What is liquidation value?
It's the estimated value of an asset if it had to be sold quickly. When a company is going out of business, the liquidation value is the predicted total worth of all the physical assets – like cash, property, equipment or goods that the company owns and would be able to sell or liquidate to pay its debts or other liabilities.
Where have you heard about liquidation value?
You may have heard about liquidation value in the news when it announces a company is going bankrupt. For example: the UK department store chain BHS, which made the news repeatedly after going into administration in 2016. In this case, administrators were forced to liquidate the company's assets to raise funds to try and pay off the company's creditors after they were unable to find anyone to buy the failing company.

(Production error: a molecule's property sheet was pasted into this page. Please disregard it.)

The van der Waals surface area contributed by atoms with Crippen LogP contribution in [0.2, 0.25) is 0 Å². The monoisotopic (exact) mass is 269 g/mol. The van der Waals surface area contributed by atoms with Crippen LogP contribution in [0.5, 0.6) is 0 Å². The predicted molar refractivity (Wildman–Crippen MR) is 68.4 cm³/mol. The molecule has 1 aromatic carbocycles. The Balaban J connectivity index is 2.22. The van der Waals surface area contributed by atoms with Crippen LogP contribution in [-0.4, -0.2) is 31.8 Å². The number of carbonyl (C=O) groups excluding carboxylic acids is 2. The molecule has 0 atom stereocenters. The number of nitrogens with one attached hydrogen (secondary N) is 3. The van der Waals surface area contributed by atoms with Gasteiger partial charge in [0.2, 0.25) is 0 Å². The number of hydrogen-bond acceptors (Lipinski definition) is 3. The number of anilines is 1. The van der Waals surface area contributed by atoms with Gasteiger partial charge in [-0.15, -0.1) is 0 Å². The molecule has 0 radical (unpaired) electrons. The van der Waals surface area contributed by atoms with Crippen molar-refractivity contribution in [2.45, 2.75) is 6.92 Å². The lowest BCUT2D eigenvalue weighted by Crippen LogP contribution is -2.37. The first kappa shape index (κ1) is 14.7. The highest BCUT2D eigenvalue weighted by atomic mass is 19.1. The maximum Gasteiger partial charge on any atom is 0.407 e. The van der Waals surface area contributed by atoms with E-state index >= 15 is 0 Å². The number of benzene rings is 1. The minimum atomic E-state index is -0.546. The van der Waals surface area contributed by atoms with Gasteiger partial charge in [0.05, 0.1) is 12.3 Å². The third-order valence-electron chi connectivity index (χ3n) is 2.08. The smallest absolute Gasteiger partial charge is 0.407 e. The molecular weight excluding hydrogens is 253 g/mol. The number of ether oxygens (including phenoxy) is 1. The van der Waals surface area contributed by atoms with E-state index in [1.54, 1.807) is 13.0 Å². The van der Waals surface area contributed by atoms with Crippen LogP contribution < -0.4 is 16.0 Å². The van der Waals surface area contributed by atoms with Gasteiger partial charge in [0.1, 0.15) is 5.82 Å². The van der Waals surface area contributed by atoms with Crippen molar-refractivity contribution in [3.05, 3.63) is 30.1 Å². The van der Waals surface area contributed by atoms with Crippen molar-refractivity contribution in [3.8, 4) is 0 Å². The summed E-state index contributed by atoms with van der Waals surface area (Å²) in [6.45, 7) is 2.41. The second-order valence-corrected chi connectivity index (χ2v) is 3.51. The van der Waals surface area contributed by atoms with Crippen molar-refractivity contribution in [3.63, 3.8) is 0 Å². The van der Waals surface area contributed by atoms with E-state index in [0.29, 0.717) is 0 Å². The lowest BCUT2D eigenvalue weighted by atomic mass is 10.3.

What you need to know about liquidation value.
The liquidation value of an asset is usually lower than its book value, which is the price that the company paid for the asset less any depreciation. This is because these assets are usually sold at a loss because they have to be sold quickly. It's a lot like a closing down sale in a high street shop – you can find some great deals because 'everything must go'.
A company's liquidation value is calculated by subtracting any debts or liabilities from the estimated total value of all its physical assets. Intangible assets like intellectual property or brand recognition are not taken into account.
Find out more about liquidation value.
Business assets can be valued in 4 ways. Find out more about market value, book value, and salvage value.